Documentary Evidence – Indian Evidence Law

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Marwari Kumhar v. B. G. Ganeshpuri

The appellant represents the Marwari Kumhar Community of Devas. The community held religious functions in the temple and were using the Dharmshala situated in the suit property. The respondent asserted that they had title over the suit property. The appellant had lost all their property papers. Therefore relied on a certified copy of the decree in the suit which was filed earlier. The trial court accepted plaintiff case and decreed the suit on 20th of September 1968. The trial court relied upon the judgment in the earlier proceedings and held that the titled in property vested in the community. The sub-clause (c) of s.65, where if original is lost or destroyed, then secondary evidence is admissible. The Supreme Court states that the respondents did not contend that the copy which had been produced was not the correct copy. In the absence of any proof as to the date, time and the manner in which possession as a Pujari got converted into open, hostile and adverse the claim for adverse possession could not be upheld. The first appellate Court and the impugned judgment requires to be set aside. The decree of trial court is restored.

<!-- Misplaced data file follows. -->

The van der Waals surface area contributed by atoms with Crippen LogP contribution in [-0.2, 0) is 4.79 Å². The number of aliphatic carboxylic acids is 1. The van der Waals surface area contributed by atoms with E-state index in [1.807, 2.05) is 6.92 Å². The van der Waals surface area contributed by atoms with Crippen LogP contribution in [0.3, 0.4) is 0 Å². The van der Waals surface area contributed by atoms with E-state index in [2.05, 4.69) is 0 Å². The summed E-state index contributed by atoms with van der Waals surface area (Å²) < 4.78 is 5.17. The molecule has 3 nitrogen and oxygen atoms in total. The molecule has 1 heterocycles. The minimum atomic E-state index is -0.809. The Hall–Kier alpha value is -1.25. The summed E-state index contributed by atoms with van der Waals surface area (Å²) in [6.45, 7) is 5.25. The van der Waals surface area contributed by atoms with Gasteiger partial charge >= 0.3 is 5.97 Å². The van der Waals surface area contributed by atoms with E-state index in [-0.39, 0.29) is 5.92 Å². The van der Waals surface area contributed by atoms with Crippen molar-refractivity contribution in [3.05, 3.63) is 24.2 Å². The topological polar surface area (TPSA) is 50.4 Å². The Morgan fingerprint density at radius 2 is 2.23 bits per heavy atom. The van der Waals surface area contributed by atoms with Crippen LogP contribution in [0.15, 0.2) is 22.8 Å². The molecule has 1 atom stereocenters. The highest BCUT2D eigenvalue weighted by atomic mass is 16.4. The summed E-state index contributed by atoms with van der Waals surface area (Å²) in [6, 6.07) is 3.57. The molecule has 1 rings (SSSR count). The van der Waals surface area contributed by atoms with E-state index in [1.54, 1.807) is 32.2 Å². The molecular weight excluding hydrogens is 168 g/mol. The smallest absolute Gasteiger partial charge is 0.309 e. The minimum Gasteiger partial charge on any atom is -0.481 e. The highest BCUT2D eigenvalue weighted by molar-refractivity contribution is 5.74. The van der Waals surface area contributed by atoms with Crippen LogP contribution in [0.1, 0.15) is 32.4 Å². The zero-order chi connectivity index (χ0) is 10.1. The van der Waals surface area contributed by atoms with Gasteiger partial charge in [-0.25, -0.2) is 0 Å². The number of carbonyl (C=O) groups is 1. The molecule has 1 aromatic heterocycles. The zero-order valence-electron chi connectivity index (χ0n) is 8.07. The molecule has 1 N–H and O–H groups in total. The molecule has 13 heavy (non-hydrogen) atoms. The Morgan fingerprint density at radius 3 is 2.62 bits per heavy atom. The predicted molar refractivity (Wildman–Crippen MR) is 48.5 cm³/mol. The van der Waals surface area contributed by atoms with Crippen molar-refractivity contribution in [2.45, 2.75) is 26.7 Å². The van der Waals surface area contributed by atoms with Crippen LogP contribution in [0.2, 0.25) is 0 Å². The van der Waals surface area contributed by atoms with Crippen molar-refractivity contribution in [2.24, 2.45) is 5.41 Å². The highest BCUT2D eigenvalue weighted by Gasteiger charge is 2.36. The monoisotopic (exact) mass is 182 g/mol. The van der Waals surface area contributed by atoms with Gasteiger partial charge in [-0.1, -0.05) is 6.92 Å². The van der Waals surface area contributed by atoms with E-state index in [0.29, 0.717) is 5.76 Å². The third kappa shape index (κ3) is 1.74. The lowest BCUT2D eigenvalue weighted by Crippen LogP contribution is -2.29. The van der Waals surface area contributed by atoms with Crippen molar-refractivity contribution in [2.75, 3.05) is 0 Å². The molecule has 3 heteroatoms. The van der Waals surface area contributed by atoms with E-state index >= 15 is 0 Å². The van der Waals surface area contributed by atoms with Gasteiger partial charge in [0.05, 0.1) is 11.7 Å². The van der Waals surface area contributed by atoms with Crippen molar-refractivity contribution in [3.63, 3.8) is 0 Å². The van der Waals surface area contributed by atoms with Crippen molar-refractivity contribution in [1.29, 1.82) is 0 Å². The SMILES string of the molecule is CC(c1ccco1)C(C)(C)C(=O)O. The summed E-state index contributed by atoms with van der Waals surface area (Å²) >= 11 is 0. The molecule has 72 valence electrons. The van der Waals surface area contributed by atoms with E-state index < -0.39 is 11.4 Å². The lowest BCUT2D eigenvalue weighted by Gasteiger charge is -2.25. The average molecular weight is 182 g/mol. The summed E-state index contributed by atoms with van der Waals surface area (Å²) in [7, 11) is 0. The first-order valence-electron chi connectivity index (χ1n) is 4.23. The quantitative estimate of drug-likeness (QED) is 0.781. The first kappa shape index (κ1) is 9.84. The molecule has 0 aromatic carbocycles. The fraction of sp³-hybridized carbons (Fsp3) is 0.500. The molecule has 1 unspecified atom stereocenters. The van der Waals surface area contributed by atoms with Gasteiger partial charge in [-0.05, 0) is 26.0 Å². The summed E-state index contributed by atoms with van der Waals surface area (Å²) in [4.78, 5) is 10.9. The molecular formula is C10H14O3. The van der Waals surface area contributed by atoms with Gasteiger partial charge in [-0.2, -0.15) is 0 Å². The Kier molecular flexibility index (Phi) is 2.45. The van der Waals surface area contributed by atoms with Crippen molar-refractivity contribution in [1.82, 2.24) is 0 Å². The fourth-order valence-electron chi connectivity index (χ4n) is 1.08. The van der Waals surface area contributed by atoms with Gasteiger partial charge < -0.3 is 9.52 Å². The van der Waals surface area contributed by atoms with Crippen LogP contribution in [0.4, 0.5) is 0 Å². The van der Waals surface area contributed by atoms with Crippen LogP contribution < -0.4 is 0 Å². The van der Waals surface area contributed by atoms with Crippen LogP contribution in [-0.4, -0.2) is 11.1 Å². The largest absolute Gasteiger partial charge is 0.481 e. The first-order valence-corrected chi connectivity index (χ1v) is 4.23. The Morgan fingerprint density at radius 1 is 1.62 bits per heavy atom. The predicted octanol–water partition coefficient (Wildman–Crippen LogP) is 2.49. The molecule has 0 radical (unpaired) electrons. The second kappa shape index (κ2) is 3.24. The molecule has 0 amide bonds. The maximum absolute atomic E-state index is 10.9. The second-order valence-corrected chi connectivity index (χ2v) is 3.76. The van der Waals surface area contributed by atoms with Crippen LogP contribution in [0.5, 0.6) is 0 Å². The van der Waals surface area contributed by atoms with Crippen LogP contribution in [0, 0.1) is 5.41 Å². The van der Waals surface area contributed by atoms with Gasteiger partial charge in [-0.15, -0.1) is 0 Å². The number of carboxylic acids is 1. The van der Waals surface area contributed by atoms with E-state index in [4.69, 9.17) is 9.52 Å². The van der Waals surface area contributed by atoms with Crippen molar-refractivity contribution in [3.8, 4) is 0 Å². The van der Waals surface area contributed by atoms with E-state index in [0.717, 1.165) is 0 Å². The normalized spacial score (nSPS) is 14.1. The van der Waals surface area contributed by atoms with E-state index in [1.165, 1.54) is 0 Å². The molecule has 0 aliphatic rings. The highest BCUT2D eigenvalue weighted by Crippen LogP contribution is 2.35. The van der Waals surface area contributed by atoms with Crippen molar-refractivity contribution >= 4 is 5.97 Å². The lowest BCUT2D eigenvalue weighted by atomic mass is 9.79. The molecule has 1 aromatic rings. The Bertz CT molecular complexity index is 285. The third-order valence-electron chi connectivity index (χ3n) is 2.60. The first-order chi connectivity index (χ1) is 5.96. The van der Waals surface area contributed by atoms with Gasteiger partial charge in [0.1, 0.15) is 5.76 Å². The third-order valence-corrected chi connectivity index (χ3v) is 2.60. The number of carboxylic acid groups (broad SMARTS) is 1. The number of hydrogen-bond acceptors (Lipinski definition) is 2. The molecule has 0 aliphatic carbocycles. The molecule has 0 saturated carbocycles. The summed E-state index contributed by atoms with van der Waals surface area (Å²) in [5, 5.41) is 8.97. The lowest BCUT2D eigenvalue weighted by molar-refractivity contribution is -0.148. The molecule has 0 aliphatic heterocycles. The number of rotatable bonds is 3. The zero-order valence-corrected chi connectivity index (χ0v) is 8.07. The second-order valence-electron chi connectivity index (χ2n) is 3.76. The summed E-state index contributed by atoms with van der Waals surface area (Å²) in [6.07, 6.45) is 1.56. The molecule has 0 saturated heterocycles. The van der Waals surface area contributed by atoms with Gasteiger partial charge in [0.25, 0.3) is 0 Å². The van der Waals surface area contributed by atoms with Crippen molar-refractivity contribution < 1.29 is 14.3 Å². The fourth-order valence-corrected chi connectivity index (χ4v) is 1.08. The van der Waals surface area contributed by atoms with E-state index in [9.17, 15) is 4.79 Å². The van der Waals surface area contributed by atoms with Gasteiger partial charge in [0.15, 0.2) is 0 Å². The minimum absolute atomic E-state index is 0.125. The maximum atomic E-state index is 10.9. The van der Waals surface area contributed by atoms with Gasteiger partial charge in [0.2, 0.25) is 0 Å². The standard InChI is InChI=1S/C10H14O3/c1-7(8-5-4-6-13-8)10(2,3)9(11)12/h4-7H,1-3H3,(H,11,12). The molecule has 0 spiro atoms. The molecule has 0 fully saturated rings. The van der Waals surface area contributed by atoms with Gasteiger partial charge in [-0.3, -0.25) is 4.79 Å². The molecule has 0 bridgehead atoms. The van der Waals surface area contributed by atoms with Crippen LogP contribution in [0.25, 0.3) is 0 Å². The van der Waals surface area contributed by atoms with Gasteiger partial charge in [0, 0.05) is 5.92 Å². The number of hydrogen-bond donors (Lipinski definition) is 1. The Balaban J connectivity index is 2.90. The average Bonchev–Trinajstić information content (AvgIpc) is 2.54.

State of Bihar v. Radha Krishna Singh

There is a tendency on the part of interested person to establish an alleged claim to procure false genealogy to suit their ends, the Court relying on such genealogy must be aware of false old genealogy to support their false claims. Admissibility of a document in one thing and attached to it the probative value of the  document is quite another. Document may be admissible and yet may not carry any conviction and weight or its probative value may be nil. The probative value of the document however ancient they may be if do not disclose sources of their information have not achieved sufficient notoriety.

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